Chickpea Ascochyta update what is happening in the paddock
Author: Kevin Moore, Leigh Jenkins, Paul Nash and Gail Chiplin (Department Primary Industries NSW) | Date: 24 Jul 2015
Take home message
- Localities where Ascochyta was found in 2014 are considered high risk for 2015 crops and growers are advised to apply a preventative fungicide before the first post-emergent rain event to all varieties including PBA HatTrick and PBA Boundary.
- From 27-30 June 2015, 49 chickpea crops in the Moree region were inspected for Ascochyta – the disease was NOT found in any crop nor in a paddock of volunteer chickpeas that were starting to pod.
- We believe the absence of detectable Ascochyta reflects judicious prophylactic management in high risk areas and lack of inoculum in low risk areas.
What’s happening in the paddock?
As of 25 June 2015, most chickpea crops in the GRDC Northern Region (NR) have had one decent rain event (lasting 2-3 days, up to 75mm); early sown crops have had two. Thus most NR chickpea crops have been potentially exposed to at least one Ascochyta infection event and early sown crops have been potentially exposed to two. In spite of these ideal conditions, Ascochyta blight, AB has not yet been detected in the limited area of the NR that has been surveyed to date. From 27-30 June 2015, 49 chickpea crops in the Moree region were inspected for Ascochyta – the disease was NOT found in any crop nor in a paddock of volunteer chickpeas that were starting to pod. A 3 July 2015 report of severe Ascochyta in crops of Kyabra east of North Star has yet to be confirmed.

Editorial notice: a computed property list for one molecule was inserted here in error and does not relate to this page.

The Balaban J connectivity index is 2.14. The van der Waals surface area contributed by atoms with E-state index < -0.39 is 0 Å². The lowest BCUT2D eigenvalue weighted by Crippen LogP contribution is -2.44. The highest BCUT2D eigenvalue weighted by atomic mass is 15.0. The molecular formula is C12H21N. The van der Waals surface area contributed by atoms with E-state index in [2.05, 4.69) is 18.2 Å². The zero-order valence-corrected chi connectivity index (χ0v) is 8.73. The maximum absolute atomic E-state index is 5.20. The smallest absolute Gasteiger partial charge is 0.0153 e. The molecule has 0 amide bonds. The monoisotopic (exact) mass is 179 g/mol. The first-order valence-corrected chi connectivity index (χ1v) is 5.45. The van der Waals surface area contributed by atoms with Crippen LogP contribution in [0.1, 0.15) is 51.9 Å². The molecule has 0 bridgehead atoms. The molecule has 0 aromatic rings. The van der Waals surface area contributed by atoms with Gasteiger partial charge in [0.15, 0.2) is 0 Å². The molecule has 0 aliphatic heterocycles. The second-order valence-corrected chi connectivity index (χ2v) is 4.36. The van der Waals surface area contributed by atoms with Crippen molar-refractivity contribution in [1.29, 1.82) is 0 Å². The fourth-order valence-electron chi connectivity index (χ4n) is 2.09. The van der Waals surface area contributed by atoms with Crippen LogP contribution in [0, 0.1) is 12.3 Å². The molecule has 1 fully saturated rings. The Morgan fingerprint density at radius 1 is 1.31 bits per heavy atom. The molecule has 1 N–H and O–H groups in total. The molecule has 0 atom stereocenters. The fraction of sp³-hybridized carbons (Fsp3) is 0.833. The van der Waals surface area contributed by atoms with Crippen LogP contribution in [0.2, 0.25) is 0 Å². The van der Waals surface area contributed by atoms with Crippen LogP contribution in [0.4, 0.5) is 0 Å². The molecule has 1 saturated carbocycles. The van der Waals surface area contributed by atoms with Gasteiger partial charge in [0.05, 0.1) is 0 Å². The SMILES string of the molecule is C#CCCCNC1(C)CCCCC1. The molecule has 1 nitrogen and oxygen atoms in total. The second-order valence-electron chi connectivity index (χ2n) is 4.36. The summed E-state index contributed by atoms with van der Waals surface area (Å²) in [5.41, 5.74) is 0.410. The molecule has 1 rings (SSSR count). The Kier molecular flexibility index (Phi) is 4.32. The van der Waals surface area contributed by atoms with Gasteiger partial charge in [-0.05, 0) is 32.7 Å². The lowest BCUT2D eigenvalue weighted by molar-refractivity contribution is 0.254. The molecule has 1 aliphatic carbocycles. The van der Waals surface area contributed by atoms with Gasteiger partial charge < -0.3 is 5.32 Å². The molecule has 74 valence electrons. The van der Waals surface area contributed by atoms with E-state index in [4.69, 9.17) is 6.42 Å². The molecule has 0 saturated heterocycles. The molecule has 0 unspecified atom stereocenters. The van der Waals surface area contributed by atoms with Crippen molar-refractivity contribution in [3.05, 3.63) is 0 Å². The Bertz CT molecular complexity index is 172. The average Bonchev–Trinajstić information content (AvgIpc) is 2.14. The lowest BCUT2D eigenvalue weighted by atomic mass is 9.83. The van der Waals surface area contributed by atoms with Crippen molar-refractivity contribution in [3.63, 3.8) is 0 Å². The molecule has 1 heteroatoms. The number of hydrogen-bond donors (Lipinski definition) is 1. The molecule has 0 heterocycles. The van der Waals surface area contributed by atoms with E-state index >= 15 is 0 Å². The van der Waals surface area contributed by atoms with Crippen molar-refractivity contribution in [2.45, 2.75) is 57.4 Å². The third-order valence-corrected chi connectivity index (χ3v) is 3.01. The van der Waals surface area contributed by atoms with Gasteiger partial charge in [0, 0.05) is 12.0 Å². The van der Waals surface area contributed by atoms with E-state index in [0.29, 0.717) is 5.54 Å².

Is there a new strain of Ascochyta?
Based on a very small number of isolates of the AB pathogen, Phoma rabiei (previously called Ascochyta rabiei), there is no evidence for a new strain. GRDC work has demonstrated clearly that isolates differ in aggressiveness but not in virulence (= strains, pathotypes, races). Isolates differ in aggressiveness if some isolates cause more damage than others; they differ in virulence if some isolates can infect more varieties than others or cause differential damage on varieties. Thus whilst an isolate from Yallaroi, NSW caused more damage on all four varieties used in the experiment than did isolates from Temora NSW, the Darling Downs QKD, Murtoa VIC, Donald VIC and Melton SA, all isolates infected all varieties. A new strain would exist if the Yallaroi isolate only attacked PBA HatTrick and say Kyabra but not the other two varieties OR the Yallaroi isolate caused more damage on PBA HatTrick than it did on Kyabra.
Where to from here?
Growers are urged to continue monitoring crops for Ascochyta 10-14 days after rain and to apply fungicides before the next rain event if warranted.
Most crops inspected to date (30 June) have had plant populations less than the minimum recommended 25 plants per sqm. If El Nino conditions develop in late winter - spring, as is predicted, these low plant populations and those conditions indicate Botrytis Grey Mould will not be a concern in 2015.
What alternative fungicides are effective against chickpea Ascochyta?